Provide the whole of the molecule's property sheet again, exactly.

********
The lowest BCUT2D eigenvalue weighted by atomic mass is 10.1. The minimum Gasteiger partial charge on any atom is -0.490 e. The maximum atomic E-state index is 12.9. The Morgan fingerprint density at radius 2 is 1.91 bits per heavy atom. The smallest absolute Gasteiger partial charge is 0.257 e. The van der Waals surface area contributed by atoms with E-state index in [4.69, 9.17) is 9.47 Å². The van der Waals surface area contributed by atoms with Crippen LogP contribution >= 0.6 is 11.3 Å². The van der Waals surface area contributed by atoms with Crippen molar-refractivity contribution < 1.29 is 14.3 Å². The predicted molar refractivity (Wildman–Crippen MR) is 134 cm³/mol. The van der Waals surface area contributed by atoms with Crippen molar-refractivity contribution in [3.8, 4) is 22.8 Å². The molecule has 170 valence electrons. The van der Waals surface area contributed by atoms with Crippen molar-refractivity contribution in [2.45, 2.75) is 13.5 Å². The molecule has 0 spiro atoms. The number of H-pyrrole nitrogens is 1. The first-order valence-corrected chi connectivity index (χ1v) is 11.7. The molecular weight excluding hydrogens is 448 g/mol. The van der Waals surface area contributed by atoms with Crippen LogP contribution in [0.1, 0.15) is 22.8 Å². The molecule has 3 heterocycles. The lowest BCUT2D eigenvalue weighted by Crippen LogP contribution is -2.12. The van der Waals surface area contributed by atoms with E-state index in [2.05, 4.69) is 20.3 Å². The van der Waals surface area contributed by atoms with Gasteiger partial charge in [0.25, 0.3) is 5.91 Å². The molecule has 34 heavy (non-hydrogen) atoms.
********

The lowest BCUT2D eigenvalue weighted by atomic mass is 10.1. The minimum Gasteiger partial charge on any atom is -0.490 e. The maximum atomic E-state index is 12.9. The Morgan fingerprint density at radius 2 is 1.91 bits per heavy atom. The smallest absolute Gasteiger partial charge is 0.257 e. The van der Waals surface area contributed by atoms with E-state index in [4.69, 9.17) is 9.47 Å². The van der Waals surface area contributed by atoms with Crippen LogP contribution >= 0.6 is 11.3 Å². The van der Waals surface area contributed by atoms with Crippen molar-refractivity contribution < 1.29 is 14.3 Å². The predicted molar refractivity (Wildman–Crippen MR) is 134 cm³/mol. The van der Waals surface area contributed by atoms with Crippen molar-refractivity contribution in [3.8, 4) is 22.8 Å². The molecule has 170 valence electrons. The van der Waals surface area contributed by atoms with Crippen molar-refractivity contribution in [2.45, 2.75) is 13.5 Å². The molecule has 0 spiro atoms. The number of H-pyrrole nitrogens is 1. The first-order valence-corrected chi connectivity index (χ1v) is 11.7. The molecular weight excluding hydrogens is 448 g/mol. The van der Waals surface area contributed by atoms with Crippen LogP contribution in [0.1, 0.15) is 22.8 Å². The molecule has 3 heterocycles. The lowest BCUT2D eigenvalue weighted by Crippen LogP contribution is -2.12. The van der Waals surface area contributed by atoms with E-state index in [2.05, 4.69) is 20.3 Å². The van der Waals surface area contributed by atoms with Gasteiger partial charge in [0.25, 0.3) is 5.91 Å². The molecule has 34 heavy (non-hydrogen) atoms.